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Why Riskified Stock Is Worth the Risk

By Jon Quast – Dec 22, 2021 at 7:30AM

Key Points

  • Riskified's gross margin is currently declining, suggesting its core product is failing to do its job efficiently.
  • The company is a small player in a huge industry and has many avenues to grow its business.
  • Not only that, it's a cheap stock with plenty of resources to address any potential problems.

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This high-upside stock is cheaply valued because of a fixable, and potentially nonexistent, problem.

On Nov. 16, Riskified (RSKD 1.14%) posted financial results for the third quarter of 2021. The stock immediately plunged more than 20% and for legitimate reason: The company's gross margin went down, potentially revealing a problem with the business.

Following the Q3 results I vowed I wouldn't add to my small position in Riskified stock despite the lower stock price. I personally don't buy more of a stock unless the investing thesis improves. And it's fair to say Riskified's didn't. However, several weeks removed from the company's Q3 results, I've adjusted my thinking and gone against my own rule to buy more Riskified stock. Here's why I believe this is a risk worth taking.

A visibly perplexed business person looks at their computer.

Image source: Getty Images.

The risk with Riskified

Riskified's main product is called Chargeback Guarantee and it's for e-commerce companies. When stolen credit card information is used online, credit card owners report it, resulting in chargebacks from credit card companies and leaving the e-commerce companies with a loss. E-commerce companies could try declining more suspicious charges. But accidentally declining non-fraudulent transactions results in lost sales.

With Chargeback Guarantee, Riskified promises to increase approvals and decrease fraud. And when fraud gets through, Riskified pays for its mistake, making this a zero-risk product for Riskified's customers. 

Riskified's software makes its approval decisions using a machine-learning algorithm. And if it's forced to pay for a chargeback, this expense is deducted from its gross profit. Therefore, monitoring Riskified's gross profit margin helps determine the software's effectiveness. In 2019, gross margin was 50.3% and improved to 54.7% in 2020. But through the first three quarters of 2021, Riskified's gross margin has taken a step back to 54.1%.

Simply put, it's possible -- not certain, but possible -- Riskified's Chargeback Guarantee won't be a product that creates long-term shareholder value. To create value, it must approve many transactions while accurately identifying fraud. If it fails to do the former, it will struggle to attract new customers -- bad for business. If it fails to do the latter, it won't ever be a high-profit endeavor.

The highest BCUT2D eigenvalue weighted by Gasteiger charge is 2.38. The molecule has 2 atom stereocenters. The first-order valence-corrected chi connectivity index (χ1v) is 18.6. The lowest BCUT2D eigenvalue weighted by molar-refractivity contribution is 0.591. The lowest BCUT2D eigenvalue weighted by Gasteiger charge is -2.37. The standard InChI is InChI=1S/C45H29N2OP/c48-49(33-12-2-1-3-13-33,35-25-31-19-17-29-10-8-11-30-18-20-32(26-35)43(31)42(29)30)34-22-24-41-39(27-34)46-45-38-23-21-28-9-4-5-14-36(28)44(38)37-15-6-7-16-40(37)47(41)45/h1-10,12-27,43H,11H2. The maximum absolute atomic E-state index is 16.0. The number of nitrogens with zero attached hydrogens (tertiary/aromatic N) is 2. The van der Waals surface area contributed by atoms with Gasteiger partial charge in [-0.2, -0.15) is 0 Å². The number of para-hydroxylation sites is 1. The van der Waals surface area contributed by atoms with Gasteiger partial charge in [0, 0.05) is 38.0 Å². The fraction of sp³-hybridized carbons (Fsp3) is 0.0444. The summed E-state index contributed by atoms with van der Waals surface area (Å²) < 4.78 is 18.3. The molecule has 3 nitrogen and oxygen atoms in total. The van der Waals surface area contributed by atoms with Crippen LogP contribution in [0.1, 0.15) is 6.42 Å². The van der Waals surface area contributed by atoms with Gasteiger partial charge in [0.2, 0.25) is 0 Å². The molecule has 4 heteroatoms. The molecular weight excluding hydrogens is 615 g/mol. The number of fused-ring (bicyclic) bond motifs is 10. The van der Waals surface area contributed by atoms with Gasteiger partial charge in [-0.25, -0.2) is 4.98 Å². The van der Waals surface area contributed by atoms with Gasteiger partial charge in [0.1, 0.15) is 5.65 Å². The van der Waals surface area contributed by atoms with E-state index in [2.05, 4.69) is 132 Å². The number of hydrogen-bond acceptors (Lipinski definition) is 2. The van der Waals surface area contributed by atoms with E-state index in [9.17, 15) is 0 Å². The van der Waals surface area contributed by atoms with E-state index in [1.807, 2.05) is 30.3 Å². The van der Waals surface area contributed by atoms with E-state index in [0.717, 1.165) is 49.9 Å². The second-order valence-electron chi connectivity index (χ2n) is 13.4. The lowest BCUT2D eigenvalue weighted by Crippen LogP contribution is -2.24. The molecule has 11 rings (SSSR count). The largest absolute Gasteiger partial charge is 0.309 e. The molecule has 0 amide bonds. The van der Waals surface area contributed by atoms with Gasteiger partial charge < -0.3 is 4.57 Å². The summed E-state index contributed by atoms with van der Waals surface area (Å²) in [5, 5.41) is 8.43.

Right now, the decline in gross margin suggests too many bad transactions are getting through, going against my investing thesis for Riskified.

A business person lifts their glasses, seemingly impressed by what they see on their computer.

Image source: Getty Images.

But here's the reward

Riskified's Chargeback Guarantee product seems to present an undeniable valuation proposition to e-commerce companies, which should make it an easy sell. We don't know exactly how big its customer base is. But it's only processed $61.3 billion in sales volume so far in 2021, putting it on pace for a little more than $80 billion for the year. That's just 1.6% of the $4.9 trillion in full-year 2021 global e-commerce sales volume estimated by eMarketer. Therefore, it's safe to say Riskified has room to easily grow its customer base from here, with its Chargeback Guarantee product alone.

But Chargeback Guarantee is just a foot in the door. Riskified also has other products to sell its customers. Its Deco product hopes to recover 20% of sales lost to payment glitches. And its Policy Protect product helps identify people creating multiple accounts to exploit reward and loyalty programs. Importantly, management expects these and other ancillary products to account for roughly half of its revenue growth in coming years.

Moreover, don't sleep on ongoing growth in e-commerce. According to the Commerce Bureau, e-commerce accounts for just 12% of U.S. retail sales, suggesting room for more growth. And eMarketer expects annual global e-commerce sales to increase by more than $2 trillion by 2025 from where sales are today. Therefore, I reasonably expect Riskified's revenue to grow just by processing more transactions from its existing customer base.

It's worth the risk

Finally, we don't actually know whether there's anything to worry about with Riskified stock in the first place. Yes, its gross margin has declined slightly. But this doesn't necessarily mean there's anything that needs to be fixed with its software algorithm. The gross-margin decline could simply be some short-term volatility that can be reasonably expected with a small company.

However, if Riskified does need to plow resources into its core product to improve it, it's well capitalized and can do so. As of Q3, it had $534 million -- that's a lot of money -- to fix a software deficiency if there is one. Compare this cash position to its market capitalization of $1.2 billion. Clearly, this opportunity is coming at a cheap valuation for investors today.

There's risk with a Riskified investment to be sure. But the company has a cheap valuation, hundreds of millions in cash, and a huge opportunity. Furthermore, there's a real chance the risk is overblown. In short, I believe this is a risk worth taking at its current price of around $8 per share. 

Jon Quast owns Riskified Ltd. The Motley Fool owns and recommends Riskified Ltd. The Motley Fool has a disclosure policy.

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